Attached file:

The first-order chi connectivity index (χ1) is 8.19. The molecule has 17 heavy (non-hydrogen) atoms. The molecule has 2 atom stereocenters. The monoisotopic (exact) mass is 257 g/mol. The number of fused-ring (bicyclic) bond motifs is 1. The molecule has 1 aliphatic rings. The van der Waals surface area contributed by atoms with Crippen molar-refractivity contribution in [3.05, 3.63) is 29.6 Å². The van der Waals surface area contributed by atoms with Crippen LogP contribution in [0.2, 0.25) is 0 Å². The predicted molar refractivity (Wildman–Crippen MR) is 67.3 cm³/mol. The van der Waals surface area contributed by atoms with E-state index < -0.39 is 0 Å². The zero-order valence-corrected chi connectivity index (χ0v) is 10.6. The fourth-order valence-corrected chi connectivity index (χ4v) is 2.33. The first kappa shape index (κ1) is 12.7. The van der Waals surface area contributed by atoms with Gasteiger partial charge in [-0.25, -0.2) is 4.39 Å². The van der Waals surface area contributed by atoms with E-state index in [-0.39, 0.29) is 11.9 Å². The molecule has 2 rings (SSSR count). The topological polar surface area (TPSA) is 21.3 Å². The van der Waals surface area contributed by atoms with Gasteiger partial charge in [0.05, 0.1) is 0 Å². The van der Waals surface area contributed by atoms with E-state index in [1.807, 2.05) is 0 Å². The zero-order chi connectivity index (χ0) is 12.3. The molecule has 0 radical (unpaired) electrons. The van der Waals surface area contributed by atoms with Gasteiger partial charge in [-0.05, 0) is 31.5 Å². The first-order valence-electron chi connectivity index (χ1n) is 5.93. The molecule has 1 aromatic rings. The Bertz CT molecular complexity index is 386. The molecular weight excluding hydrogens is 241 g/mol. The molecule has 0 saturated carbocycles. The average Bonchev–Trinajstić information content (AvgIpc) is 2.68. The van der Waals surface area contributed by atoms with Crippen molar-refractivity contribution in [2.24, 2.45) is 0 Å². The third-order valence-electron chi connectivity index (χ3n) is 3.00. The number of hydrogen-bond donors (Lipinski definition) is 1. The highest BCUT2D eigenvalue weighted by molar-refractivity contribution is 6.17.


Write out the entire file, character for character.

The first-order chi connectivity index (χ1) is 8.19. The molecule has 17 heavy (non-hydrogen) atoms. The molecule has 2 atom stereocenters. The monoisotopic (exact) mass is 257 g/mol. The number of fused-ring (bicyclic) bond motifs is 1. The molecule has 1 aliphatic rings. The van der Waals surface area contributed by atoms with Crippen molar-refractivity contribution in [3.05, 3.63) is 29.6 Å². The van der Waals surface area contributed by atoms with Crippen LogP contribution in [0.2, 0.25) is 0 Å². The predicted molar refractivity (Wildman–Crippen MR) is 67.3 cm³/mol. The van der Waals surface area contributed by atoms with E-state index < -0.39 is 0 Å². The zero-order valence-corrected chi connectivity index (χ0v) is 10.6. The fourth-order valence-corrected chi connectivity index (χ4v) is 2.33. The first kappa shape index (κ1) is 12.7. The van der Waals surface area contributed by atoms with Gasteiger partial charge in [-0.25, -0.2) is 4.39 Å². The van der Waals surface area contributed by atoms with E-state index in [-0.39, 0.29) is 11.9 Å². The molecule has 2 rings (SSSR count). The topological polar surface area (TPSA) is 21.3 Å². The van der Waals surface area contributed by atoms with Gasteiger partial charge in [0.05, 0.1) is 0 Å². The van der Waals surface area contributed by atoms with E-state index in [1.807, 2.05) is 0 Å². The zero-order chi connectivity index (χ0) is 12.3. The molecule has 0 radical (unpaired) electrons. The van der Waals surface area contributed by atoms with Gasteiger partial charge in [-0.05, 0) is 31.5 Å². The first-order valence-electron chi connectivity index (χ1n) is 5.93. The molecule has 1 aromatic rings. The Bertz CT molecular complexity index is 386. The molecular weight excluding hydrogens is 241 g/mol. The molecule has 0 saturated carbocycles. The average Bonchev–Trinajstić information content (AvgIpc) is 2.68. The van der Waals surface area contributed by atoms with Crippen molar-refractivity contribution in [2.24, 2.45) is 0 Å². The third-order valence-electron chi connectivity index (χ3n) is 3.00. The number of hydrogen-bond donors (Lipinski definition) is 1. The highest BCUT2D eigenvalue weighted by molar-refractivity contribution is 6.17.